5-year outcomes unchanged since 1970s, despite higher spending on care, study shows
TUESDAY, Oct 23 (HealthDay News) -- Although it can cost more than $1 million to give a lung cancer patient an added year of life, overall survival from the disease hasn't increased significantly, a new study finds.
On average, life-expectancy for Americans with lung cancer increased by less than one month between 1983 and 1997. At the same time, medical costs increased by more than $20,000 per patient, researchers reported in the Oct. 22 online edition of Cancer.
"We haven't made much progress in lung cancer survival, and what progress we have made has come at a significant cost," said Dr. Len Lichtenfeld, deputy chief medical officer at the American Cancer Society. He was not involved in the research.
"The concern is that as we move toward closer examination of survival of people with lung cancer and as our resources in this country become more strained, we are going to see more estimates about how much it costs to save a year of life," Lichtenfeld said.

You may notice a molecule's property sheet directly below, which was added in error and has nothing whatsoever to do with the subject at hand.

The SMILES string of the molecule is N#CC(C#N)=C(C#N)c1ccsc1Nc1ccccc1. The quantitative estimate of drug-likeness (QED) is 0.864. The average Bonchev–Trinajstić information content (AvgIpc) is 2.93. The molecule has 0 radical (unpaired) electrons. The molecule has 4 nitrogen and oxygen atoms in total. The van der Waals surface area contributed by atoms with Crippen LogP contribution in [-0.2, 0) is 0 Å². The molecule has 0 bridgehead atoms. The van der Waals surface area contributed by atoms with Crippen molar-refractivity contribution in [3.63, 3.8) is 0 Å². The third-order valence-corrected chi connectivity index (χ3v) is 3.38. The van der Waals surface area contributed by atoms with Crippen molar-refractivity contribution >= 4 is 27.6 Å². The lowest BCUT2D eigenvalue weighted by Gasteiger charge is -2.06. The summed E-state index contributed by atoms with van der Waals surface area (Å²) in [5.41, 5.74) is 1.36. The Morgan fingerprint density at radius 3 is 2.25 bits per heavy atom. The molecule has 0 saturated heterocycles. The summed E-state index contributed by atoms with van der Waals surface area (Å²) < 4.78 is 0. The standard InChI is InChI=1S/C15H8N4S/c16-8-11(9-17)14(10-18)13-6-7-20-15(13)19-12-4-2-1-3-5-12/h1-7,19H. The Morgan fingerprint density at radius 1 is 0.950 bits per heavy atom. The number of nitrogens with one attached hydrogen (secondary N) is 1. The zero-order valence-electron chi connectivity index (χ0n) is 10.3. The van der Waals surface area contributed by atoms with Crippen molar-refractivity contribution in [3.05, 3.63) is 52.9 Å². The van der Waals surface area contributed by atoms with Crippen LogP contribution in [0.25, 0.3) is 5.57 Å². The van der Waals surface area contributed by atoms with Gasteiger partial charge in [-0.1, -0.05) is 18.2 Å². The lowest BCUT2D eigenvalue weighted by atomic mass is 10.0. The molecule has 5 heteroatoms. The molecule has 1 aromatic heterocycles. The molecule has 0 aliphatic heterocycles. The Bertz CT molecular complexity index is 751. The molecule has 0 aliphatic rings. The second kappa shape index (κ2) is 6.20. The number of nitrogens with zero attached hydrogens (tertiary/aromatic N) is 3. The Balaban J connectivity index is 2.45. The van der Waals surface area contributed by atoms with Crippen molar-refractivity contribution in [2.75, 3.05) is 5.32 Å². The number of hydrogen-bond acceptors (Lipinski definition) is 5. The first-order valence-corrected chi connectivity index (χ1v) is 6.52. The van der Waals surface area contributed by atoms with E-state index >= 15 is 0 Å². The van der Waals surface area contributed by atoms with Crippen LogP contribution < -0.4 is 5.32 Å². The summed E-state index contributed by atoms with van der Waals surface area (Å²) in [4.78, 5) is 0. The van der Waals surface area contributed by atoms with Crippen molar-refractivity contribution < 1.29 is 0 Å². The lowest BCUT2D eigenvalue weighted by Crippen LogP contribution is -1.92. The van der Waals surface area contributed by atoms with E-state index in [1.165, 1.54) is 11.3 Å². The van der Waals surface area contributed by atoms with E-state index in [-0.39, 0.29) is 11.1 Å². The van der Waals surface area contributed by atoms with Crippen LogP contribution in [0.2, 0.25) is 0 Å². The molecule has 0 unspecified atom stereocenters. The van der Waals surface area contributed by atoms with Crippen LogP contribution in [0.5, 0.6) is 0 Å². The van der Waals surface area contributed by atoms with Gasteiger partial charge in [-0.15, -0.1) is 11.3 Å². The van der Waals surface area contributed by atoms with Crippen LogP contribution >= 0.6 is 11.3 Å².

Today, people diagnosed with lung cancer expect to get the full range of treatment, Lichtenfeld said. But as money becomes less available for health care, studies like this could impact on how health care providers make treatment decisions, he said.
"Right now, money isn't influencing our decisions," Lichtenfeld said. "But, when we look forward 20 years from now, we are going to make decisions about who we treat and how we treat them based on economic considerations," he said. "We are at risk in this country of moving in that direction."
Another expert is hopeful that type of system will never come to pass, however.
"This is America -- we don't ration health care," said Dr. Norman Edelman, chief medical officer at the American Lung Association, New York City.
In addition, Edelman is against pitting one disease against anoth
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